SCHOFIELD BARRACKS, Hawaii (Aug. 7, 2014) – For Soldiers in the U.S. Army, Hawaii can be a very unique place to be stationed.
Hawaii’s tropical climate allows its residents to experience warm weather all year round.
The Soldiers of the Warrior Transition Battalion, or WTB, at Schofield Barracks, took advantage of the opportunity by engaging outrigger canoe paddling, a sport that WTB Soldiers say is a favorite in Hawaii.
Starting at 6 a.m., Soldiers from the WTB started to arrive at Ke`ehi Lagoon on O’Ahu, to learn the basics of canoe paddling, as part of their Adaptive Reconditioning Program.
By 6:30 a.m., volunteer coaches from the Ka Mamalahoe Canoe Club separated the Soldiers into six-person teams, and began going over the mechanics of an efficient paddling stroke. By 7 a.m., three outrigger canoes with 15 Soldiers were in the water to start the workout.
The sport of outrigger canoe paddling consists of a six person team in a canoe supported by an outrigger, which provides stability to the canoe. Outrigger paddling is only one of the Adaptive Reconditioning Program activities WTB Soldiers engage in daily.
“The paddling program allows Soldiers-in-transition to do something that is totally holistic, and out of the normal Army physical fitness environment, by being in the water. Soldiers learn team work and engage in physical activity to help them rehabilitate from their injuries. We teach the correct paddling technique to make sure they don’t exacerbate their injuries. It’s really important that they learn to paddle the right way,” said Staff Sgt Kris Ka`opuiki, who is in charge of the paddling program.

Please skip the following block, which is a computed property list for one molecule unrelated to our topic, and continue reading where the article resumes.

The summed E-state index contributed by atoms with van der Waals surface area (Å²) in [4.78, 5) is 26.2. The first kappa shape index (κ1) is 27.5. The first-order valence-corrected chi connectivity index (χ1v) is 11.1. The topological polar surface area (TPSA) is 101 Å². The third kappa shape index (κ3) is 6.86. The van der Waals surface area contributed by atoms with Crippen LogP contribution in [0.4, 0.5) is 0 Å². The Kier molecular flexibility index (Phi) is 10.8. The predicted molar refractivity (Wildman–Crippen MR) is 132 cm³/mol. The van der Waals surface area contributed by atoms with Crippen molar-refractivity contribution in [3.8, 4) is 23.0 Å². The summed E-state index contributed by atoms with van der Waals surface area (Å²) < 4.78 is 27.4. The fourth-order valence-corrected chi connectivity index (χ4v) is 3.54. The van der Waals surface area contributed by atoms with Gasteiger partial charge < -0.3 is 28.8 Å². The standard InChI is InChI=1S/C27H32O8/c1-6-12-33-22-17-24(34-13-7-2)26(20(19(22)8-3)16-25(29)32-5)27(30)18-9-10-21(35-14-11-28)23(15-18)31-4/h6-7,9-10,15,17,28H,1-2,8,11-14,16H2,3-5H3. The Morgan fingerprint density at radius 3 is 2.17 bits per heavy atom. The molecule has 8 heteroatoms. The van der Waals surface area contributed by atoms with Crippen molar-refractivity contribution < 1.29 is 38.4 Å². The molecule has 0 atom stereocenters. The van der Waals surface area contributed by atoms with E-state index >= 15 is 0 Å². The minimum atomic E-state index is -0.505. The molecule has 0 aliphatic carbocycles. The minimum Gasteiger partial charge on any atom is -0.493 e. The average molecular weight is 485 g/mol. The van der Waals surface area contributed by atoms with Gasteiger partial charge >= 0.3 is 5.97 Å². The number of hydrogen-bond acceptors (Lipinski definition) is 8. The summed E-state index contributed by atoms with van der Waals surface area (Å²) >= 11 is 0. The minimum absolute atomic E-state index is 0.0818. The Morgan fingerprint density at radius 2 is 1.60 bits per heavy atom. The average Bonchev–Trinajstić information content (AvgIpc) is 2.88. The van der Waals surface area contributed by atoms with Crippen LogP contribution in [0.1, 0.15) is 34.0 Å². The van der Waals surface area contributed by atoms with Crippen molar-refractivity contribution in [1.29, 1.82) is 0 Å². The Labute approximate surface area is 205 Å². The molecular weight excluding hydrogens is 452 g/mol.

Staff Sgt Charlie Tava`e, an experienced paddler, also believes that the paddling program builds strong teamwork, and wishes he had the same program at his home WTB at Joint Base Lewis-McChord, Washington.
Volunteers from the canoe club provided instruction and equipment completely free of charge to the Soldiers.
Scotty Thompson, founder of Ka Mamalahoe Canoe Club, believes that paddling not only provides a great workout, but also builds a strong `ohana, or family. “Many of the Soldiers have become part of our ‘ohana. Our mission is to be part of the community, perpetuate Hawaiian culture, and emphasize the whole ‘family’ part of the program. The Soldiers give us the opportunity to work with them and we are very grateful for that.”
“Many of the Soldiers who are dealing with [post-traumatic stress disorder], have found peace on the open water, and feel that it is much easier to cope with the rest of their day,” Thompson added.
Kaopuiki estimated that around 75 Soldiers have participated in the program since its inception. He said a number of the veterans have also continued to participate with the club, following their transition out of the Army.
By the end of the session, the Soldiers left the water with smiles and sore muscles.
The Soldiers are currently training for the annual Duke’s Oceanfest Wounded Warrior Canoe Regatta, scheduled for Aug. 16, in which six teams will compete against other Wounded Warriors, Gold Star Family members, and active duty service members from the other branches of service on the island.